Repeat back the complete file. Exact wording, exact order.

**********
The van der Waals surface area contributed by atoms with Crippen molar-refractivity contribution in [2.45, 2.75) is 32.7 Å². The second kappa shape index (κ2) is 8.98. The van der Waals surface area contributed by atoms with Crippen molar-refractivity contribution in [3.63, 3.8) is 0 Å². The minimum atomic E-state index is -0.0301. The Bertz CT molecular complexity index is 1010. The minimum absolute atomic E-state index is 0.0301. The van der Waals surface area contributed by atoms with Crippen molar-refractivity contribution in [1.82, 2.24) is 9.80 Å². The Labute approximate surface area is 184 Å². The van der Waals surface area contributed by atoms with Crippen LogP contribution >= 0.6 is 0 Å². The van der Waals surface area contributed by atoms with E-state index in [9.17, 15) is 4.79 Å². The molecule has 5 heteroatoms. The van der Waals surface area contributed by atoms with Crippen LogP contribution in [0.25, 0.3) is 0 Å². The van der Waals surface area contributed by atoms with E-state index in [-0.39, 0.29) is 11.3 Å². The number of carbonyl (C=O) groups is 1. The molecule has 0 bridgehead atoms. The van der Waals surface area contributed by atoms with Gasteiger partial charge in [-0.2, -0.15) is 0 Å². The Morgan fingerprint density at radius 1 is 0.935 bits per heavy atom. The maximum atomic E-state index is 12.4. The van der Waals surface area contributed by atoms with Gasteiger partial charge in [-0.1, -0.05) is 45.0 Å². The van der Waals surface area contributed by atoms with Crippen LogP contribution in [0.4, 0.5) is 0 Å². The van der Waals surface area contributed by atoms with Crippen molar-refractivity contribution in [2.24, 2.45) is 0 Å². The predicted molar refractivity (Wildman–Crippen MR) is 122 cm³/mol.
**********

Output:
The van der Waals surface area contributed by atoms with Crippen molar-refractivity contribution in [2.45, 2.75) is 32.7 Å². The second kappa shape index (κ2) is 8.98. The van der Waals surface area contributed by atoms with Crippen molar-refractivity contribution in [3.63, 3.8) is 0 Å². The minimum atomic E-state index is -0.0301. The Bertz CT molecular complexity index is 1010. The minimum absolute atomic E-state index is 0.0301. The van der Waals surface area contributed by atoms with Crippen molar-refractivity contribution in [1.82, 2.24) is 9.80 Å². The Labute approximate surface area is 184 Å². The van der Waals surface area contributed by atoms with Crippen LogP contribution >= 0.6 is 0 Å². The van der Waals surface area contributed by atoms with E-state index in [9.17, 15) is 4.79 Å². The molecule has 5 heteroatoms. The van der Waals surface area contributed by atoms with Crippen LogP contribution in [0.25, 0.3) is 0 Å². The van der Waals surface area contributed by atoms with E-state index in [-0.39, 0.29) is 11.3 Å². The number of carbonyl (C=O) groups is 1. The molecule has 0 bridgehead atoms. The van der Waals surface area contributed by atoms with Gasteiger partial charge in [-0.2, -0.15) is 0 Å². The Morgan fingerprint density at radius 1 is 0.935 bits per heavy atom. The maximum atomic E-state index is 12.4. The van der Waals surface area contributed by atoms with Gasteiger partial charge in [-0.1, -0.05) is 45.0 Å². The van der Waals surface area contributed by atoms with Crippen LogP contribution in [0.4, 0.5) is 0 Å². The van der Waals surface area contributed by atoms with Crippen molar-refractivity contribution in [2.24, 2.45) is 0 Å². The predicted molar refractivity (Wildman–Crippen MR) is 122 cm³/mol.